The Odyssey, written by Homer, and Ender’s Game, written by Orson Scott Card, are books written about two different individuals who show both their good, and their inner evil, but only one is a true hero. Ender is a true hero. Coming as a weak, sensitive child, he transforms into a person who practices nonstop strategies and maneuvers until they are just simple natural instincts. He shows leadership, courage, fearfulness, and trust. Odysseus is no hero. Even though he won the Trojan War, he returns with a massive amount of his men dead just from his journey to and from Troy.
He shows his brutality, foolishness, and no sense of gratefulness and honor. Ender expresses kindness and sensitivity, but faces situations in which his hidden anger takes the best of him. Entering Battle School, Ender expresses his kindness towards other Launchies, and makes a few friends. He teaches ways to maneuver throughout the practice battle room to his acquaintances and immediately makes new friends. He even makes friends with Alai, who disliked him because his friend Bernard told him that he had broken his arm.
This relates to Odysseus’s actions of his men show the lack of training he has provided for his crew members. Ender’s leadership skills kick in when he steps up and forms his own practice sessions, which plays a great advantage later on in the story. Ender has been transferred to Salamander Army, in which he was given strict limitations by his army leader, Bonzo Madrid. Ender quickly learns the only way he will ever learn to fight in space is to take a part in battle. He is given no choice but to assemble extra practice sessions with his former Launchie group.
During his practice sessions Ender welcomes any person who wants to practice and teaches them with kindness and patience. He takes time to teach the slow learners, and still is able to teach the fast learners maneuvers and positions in the Battle Room. Odysseus has no leadership skills. He makes decisions based on what he wants and greeds, and lets his crew make their own decisions. He does not plan attacks as a group or assign positions and orders. He shows a meager sample of his weak leadership and his inner evil when he stops by the island of Ismarus, plundering innocent people and murdering them for the fun of it.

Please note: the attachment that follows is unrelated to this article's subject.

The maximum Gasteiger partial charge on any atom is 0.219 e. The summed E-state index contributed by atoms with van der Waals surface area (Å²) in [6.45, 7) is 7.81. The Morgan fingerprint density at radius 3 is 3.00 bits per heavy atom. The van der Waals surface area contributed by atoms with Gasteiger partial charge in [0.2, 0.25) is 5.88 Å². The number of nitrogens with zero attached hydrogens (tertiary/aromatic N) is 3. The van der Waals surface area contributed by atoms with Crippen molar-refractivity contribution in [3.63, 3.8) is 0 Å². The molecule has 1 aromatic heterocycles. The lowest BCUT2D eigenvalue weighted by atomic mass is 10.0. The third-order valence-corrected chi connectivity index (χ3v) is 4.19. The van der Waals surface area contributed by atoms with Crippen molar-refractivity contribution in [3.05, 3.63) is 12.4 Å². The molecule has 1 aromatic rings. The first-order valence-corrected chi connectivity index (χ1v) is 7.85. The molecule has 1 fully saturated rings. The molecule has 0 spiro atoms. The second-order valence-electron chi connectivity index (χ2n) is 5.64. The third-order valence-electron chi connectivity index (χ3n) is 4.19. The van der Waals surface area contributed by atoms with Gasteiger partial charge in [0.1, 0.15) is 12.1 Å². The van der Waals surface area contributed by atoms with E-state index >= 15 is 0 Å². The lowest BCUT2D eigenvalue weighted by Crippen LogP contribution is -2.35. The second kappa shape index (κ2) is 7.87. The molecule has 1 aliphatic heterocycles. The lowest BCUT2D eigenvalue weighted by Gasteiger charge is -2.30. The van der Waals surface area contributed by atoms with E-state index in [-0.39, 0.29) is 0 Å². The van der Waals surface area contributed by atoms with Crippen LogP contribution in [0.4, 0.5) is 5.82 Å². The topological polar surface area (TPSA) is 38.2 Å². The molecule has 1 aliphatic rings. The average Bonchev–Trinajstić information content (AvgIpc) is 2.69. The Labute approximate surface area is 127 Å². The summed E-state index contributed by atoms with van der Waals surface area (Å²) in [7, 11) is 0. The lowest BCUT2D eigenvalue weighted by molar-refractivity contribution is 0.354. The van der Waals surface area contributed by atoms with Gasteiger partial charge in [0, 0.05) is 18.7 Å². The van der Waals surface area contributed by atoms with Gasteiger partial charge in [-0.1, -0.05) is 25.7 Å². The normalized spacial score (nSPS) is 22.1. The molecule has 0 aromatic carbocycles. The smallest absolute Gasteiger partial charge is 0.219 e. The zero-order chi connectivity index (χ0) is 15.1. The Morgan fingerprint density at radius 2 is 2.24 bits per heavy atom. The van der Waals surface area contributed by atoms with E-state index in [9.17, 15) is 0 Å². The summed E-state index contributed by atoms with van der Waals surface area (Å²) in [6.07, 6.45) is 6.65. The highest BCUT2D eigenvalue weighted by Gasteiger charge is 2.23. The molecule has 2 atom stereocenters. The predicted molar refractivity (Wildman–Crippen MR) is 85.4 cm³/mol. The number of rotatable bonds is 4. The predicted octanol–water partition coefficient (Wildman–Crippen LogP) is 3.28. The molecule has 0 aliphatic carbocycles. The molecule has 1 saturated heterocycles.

Ender’s leadership towards his team and courage to stand up for what he thinks is right pays off. Ender quotes,”Alai, this is yours; assign Petra and Vlad to the fighters as you wish. ” (Card 195) the trust that his team has for him is brotherly. Any decision Ender makes, even the unthinkable, is always followed and completed. Ender arrives at Command School, feeling exhausted and nervous that the world will depend on him, yet he comes feeling strong, willing to train hard and examine closely. This is mainly how Ender feels since the teachers have pushed Ender to extreme limits, and still he shows no weakness.
Ender fights in simulations with his friends at Battle School and learns in reality he actually defeats the buggers and destroys their planet. Odysseus may be full of courage, but he holds the wrong type. His fearlessness and courage to fight and act upon situations always leads him to no good. When Odysseus and his men leave the island of Polyphemus, he was definitely courageous to admit to tricking Polyphemus. His foolishness only leads him to more dead men and a long, tough way returning home. In the end, Ender’s heroic actions and abilities overcome Odysseus’s idiotic actions.
Odysseus goes out with a crew, uses them and gets them killed, returns home and murders more people. Ender uses his kindness as an advantage, gaining many friends and followers and earning trust. He destroys the bugger planet and becomes a world famous hero.
Card, Orson Scott Card. Ender’s Game. New York: Tom Doherty Associates, 2002. Print. Homer. The Odyssey. Holt Elements of Literature: Third Course. Ed. Kylene Beers, Lee Odell, etal. Austin, TX: Holt, Rinehart and Winston, 2007. 750-809. Print.